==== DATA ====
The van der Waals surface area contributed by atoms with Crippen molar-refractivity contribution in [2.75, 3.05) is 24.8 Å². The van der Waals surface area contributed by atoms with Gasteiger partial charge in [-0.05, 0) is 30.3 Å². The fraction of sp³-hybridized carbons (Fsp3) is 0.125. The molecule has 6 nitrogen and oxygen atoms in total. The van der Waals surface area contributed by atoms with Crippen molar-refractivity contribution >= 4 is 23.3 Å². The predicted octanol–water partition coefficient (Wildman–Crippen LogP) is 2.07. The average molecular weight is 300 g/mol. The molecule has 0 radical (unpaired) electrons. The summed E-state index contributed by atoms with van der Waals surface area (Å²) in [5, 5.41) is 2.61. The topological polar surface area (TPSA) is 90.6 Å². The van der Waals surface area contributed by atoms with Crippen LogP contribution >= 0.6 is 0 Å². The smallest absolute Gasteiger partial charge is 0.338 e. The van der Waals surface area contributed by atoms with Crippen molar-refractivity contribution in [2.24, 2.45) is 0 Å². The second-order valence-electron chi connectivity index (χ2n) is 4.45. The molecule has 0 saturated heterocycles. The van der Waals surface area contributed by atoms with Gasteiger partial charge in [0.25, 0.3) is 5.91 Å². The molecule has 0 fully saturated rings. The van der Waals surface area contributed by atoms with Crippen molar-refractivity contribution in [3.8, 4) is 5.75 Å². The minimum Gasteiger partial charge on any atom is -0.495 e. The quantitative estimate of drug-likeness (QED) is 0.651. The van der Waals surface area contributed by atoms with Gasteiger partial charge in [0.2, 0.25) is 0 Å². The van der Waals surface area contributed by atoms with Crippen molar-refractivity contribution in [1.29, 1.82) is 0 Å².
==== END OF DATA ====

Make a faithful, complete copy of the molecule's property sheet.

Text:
The van der Waals surface area contributed by atoms with Crippen molar-refractivity contribution in [2.75, 3.05) is 24.8 Å². The van der Waals surface area contributed by atoms with Gasteiger partial charge in [-0.05, 0) is 30.3 Å². The fraction of sp³-hybridized carbons (Fsp3) is 0.125. The molecule has 6 nitrogen and oxygen atoms in total. The van der Waals surface area contributed by atoms with Crippen molar-refractivity contribution >= 4 is 23.3 Å². The predicted octanol–water partition coefficient (Wildman–Crippen LogP) is 2.07. The average molecular weight is 300 g/mol. The molecule has 0 radical (unpaired) electrons. The summed E-state index contributed by atoms with van der Waals surface area (Å²) in [5, 5.41) is 2.61. The topological polar surface area (TPSA) is 90.6 Å². The van der Waals surface area contributed by atoms with Crippen LogP contribution >= 0.6 is 0 Å². The smallest absolute Gasteiger partial charge is 0.338 e. The van der Waals surface area contributed by atoms with Crippen molar-refractivity contribution in [2.24, 2.45) is 0 Å². The second-order valence-electron chi connectivity index (χ2n) is 4.45. The molecule has 0 saturated heterocycles. The van der Waals surface area contributed by atoms with Gasteiger partial charge in [0.25, 0.3) is 5.91 Å². The molecule has 0 fully saturated rings. The van der Waals surface area contributed by atoms with Crippen molar-refractivity contribution in [3.8, 4) is 5.75 Å². The minimum Gasteiger partial charge on any atom is -0.495 e. The quantitative estimate of drug-likeness (QED) is 0.651. The van der Waals surface area contributed by atoms with Gasteiger partial charge in [0.2, 0.25) is 0 Å². The van der Waals surface area contributed by atoms with Crippen molar-refractivity contribution in [1.29, 1.82) is 0 Å².